by Brendon Nafziger
, DOTmed News Associate Editor | February 28, 2013
Nearly 600 U.S. breast imaging facilities have closed shop over the past decade, decelerating sales growth of X-ray mammography and other breast imaging equipment. But an uptick in cancer rates and state-level breast density legislation, which lead women to get supplemental ultrasound or MRI scans, could translate into a modest bump for the sector over the next five years, according to a new market research report.
"I think the positives, the drivers, really outweigh the restraints, which is why we have pretty moderate positive growth projections," analyst Roberto Aranibar, the author of a new Frost & Sullivan report on the breast imaging market, told DOTmed News.
In the report, released Wednesday, the firm predicts the four segments of the breast imaging market — X-ray mammography, breast MRI, breast ultrasound and molecular breast imaging — will grow from $1 billion in 2011 to $1.4 billion by 2016, for a compound annual growth rate of 5.8 percent.
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Aranibar said although he doesn't project aggressive growth, this is "better than average" when compared with other medical imaging sectors.
One of the hold-backs is a slight shrinkage in the number of breast imaging facilities. The number fell 7 percent from 2002 to 2011, contracting from 9,224 to 8,619, according to records kept by the federal government, which tracks certified X-ray mammography facilities. The install base for mammography equipment also shrank, dropping from 13,652 in 2003 to 12,292 in 2011, Aranibar said, citing federal records.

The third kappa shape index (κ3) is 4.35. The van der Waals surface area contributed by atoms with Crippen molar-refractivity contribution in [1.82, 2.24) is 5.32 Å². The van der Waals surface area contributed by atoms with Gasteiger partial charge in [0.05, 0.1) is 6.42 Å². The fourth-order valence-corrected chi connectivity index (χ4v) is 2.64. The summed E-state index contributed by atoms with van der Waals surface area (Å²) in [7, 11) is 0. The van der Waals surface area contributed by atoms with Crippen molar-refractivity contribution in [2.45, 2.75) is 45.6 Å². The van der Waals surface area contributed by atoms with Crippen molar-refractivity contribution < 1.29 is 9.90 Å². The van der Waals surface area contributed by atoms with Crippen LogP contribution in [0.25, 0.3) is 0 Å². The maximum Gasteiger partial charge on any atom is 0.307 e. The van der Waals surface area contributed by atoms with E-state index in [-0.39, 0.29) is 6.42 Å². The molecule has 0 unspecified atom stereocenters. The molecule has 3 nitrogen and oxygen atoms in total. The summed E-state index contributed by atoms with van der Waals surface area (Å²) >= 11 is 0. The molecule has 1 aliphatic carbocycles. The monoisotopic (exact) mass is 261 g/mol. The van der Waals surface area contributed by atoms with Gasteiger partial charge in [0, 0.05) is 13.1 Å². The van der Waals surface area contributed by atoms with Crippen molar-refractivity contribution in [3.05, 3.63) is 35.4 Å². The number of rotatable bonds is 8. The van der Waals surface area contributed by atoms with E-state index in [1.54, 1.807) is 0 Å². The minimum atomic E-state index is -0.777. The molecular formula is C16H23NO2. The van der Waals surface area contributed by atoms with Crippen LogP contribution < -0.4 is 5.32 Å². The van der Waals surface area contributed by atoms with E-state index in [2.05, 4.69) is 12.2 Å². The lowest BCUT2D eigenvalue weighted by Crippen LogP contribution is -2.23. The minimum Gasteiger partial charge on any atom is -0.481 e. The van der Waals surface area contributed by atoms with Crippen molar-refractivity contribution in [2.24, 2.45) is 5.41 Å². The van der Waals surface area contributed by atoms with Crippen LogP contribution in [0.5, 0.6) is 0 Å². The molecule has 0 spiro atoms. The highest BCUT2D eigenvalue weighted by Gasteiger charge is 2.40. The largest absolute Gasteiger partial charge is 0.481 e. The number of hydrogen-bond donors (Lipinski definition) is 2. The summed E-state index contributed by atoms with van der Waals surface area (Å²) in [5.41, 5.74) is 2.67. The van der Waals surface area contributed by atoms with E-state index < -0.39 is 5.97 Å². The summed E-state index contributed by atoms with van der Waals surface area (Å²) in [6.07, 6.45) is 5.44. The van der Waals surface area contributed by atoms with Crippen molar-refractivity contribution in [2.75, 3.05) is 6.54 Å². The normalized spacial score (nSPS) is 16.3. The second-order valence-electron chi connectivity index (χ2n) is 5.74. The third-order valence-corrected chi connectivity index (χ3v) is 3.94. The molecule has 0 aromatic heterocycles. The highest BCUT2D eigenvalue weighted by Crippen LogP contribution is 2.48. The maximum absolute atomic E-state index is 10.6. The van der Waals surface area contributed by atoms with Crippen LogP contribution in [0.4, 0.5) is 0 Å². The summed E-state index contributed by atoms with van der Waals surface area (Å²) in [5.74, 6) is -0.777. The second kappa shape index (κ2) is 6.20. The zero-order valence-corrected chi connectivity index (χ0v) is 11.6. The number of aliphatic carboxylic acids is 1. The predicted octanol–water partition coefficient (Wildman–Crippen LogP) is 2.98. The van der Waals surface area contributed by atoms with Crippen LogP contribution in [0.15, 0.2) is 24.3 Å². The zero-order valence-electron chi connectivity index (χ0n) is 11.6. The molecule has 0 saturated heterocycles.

"I think it's just a broader trend in the market right now," he explained. "With health care there's a lot of consolidation."
The drop was greatest between 2002 and 2006, but the number of facilities stabilized from 2010 to 2012. According to the most recent data available on the FDA's website, in October 2010 there were 8,654 certified facilities.
The problem here is that mammography is a replacement market. Digital systems, a key upgrade, already represented 80 percent of the install base in 2011, according to the report.
"You don't have a lot of new adopters or new facilities opening up," Aranibar said. "With the number of facilities and install base shrinking, that translates into lower replacement revenues."
Counteracting market contraction, though, is the spread of supplemental scanning technology, such as ultrasound, MRI and breast tomosynthesis.
A big driver for these is recently enacted breast density legislation. The first such breast density law was passed in Connecticut three years ago, and similar laws have since been adopted by four other states: California, New York, Texas and Virginia. Others, including Ohio, are also considering breast density bills.